Pleasure Seekers, Ariadne / Chris Goode and Theron Schmidt, His Horses [REMIX]

Review in Issue 16-2 | Summer 2004

Newly-formed Pleasure Seekers presented their first production at the 7th annual Sprint Festival. Ariadne eschews a linear narrative line, revelling instead in the shifting realities of a stranded woman surrounded by wine bottles, suitcases and memories. A meditation on arrested existence, anchored in the volatile present of her eternal daily routine, confronting idealised pasts and thwarted futures. Accompanied by a 1950s soundtrack of picturesque love is a parade of puffy dresses with courtships alongside the silent futile ferocity of a physical desire played out in a series of movement and trapeze sequences. With her lover cast as a lurking shadow, the action's cyclical structure embodies Ariadne's experience. Some might find the violence she cultivates disconcerting but its emphasis should not be misconstrued as misogynist. Its presence in the piece (and in the theatrical space) articulates an attempt to feel alive in a time and place devoid of real life. The two performers deftly use rope work, slides, minimal text and ‘dressing up' costume. Although movement sequences need the sharpness and development woven into the rest of the piece, they are buoyed by their raw physicality. Unfortunately the promising use of CPT's space was marred by floor work being lost to anyone seated beyond the second row. Regardless, there is a sense around this work of open-mindedness that is difficult to encapsulate. It is not abstract work that can mean whatever you want it to. Rather, the piece does not attempt to direct your involvement or emotions, but includes your experience of the encounter in its disclosure.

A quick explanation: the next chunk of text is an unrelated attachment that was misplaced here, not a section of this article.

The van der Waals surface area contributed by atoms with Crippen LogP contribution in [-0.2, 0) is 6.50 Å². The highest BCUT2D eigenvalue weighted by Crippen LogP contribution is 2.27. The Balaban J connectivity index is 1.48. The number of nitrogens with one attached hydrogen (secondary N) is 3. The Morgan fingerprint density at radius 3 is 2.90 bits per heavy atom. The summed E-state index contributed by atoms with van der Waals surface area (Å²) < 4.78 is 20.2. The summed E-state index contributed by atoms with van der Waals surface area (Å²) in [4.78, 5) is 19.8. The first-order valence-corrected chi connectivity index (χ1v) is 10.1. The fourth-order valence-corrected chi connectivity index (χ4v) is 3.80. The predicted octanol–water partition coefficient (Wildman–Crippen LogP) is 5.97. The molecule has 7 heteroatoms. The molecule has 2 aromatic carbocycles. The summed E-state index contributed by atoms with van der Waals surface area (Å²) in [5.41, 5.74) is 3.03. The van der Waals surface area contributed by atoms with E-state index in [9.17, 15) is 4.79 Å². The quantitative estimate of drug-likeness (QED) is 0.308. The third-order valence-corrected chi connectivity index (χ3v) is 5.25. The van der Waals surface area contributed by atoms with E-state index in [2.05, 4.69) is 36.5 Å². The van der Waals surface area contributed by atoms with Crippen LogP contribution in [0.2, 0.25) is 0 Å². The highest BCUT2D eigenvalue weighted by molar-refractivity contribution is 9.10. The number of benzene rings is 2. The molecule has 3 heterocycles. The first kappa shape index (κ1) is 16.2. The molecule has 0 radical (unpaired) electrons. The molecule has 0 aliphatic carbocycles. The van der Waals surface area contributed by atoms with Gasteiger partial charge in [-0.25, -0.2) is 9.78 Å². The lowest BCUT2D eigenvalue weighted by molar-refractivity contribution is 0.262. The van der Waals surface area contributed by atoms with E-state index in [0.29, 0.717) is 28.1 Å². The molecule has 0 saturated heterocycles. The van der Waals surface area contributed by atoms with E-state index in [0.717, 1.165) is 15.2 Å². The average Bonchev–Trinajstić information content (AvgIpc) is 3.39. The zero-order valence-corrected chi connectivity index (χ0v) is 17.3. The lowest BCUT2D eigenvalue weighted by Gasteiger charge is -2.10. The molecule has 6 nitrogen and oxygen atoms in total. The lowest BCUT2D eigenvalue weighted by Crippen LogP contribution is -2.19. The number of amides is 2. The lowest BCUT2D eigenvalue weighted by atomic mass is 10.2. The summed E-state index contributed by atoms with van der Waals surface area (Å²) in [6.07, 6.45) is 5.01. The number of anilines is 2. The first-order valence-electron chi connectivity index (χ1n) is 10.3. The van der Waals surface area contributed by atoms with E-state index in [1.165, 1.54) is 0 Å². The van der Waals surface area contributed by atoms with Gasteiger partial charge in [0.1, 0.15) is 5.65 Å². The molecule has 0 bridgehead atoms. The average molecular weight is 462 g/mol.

His Horses [REMIX] was reborn one year after its showing at last year's Sprint. There are moments when its rough emotion allows for affecting contemplation. Schmidt is the lone performer sliding through languid and arduous physical precision. Accounts of being and loss resonate when the work is specific. A fragment finds the performer dressing himself in a soaking shirt, dripping as it hangs off him. He stands before us weighed down and chilled, material sticking to the skin. A dried leaf, snatched from under a table, caressed and cherished and later burnt to ashes. Distinctive paint handprints on the wall blur in a frenzy of names of turn-of-the-century luminaries. However, the specificity that anchors the above fragments in this re-imaging of the piece is not present or consistent enough. In this showing the coupling of theatre and performance art conventions don't support the piece's rhizomatous structure, as a series of blackouts creates a relationship with the audience that not only distances but also excludes involvement. When Theron lights candles at the end of the piece they are, understandably for practical reasons, fake. Yet it illustrates a lack of oxygen in this particular mix. Ostentation thinned out by the melancholy of its exploration. It is challenging to address live performance and theatre in new ways. The encounter with His Horses [REMIX] seems to approach us but struggles to make connections. It is vibrant when the work has space to develop and amplifies imagination when abandoning generalities and delving into the organic.

Presenting Festival
Presenting Venue
Date Seen
  1. Mar 2004

This article in the magazine

Issue 16-2
p. 24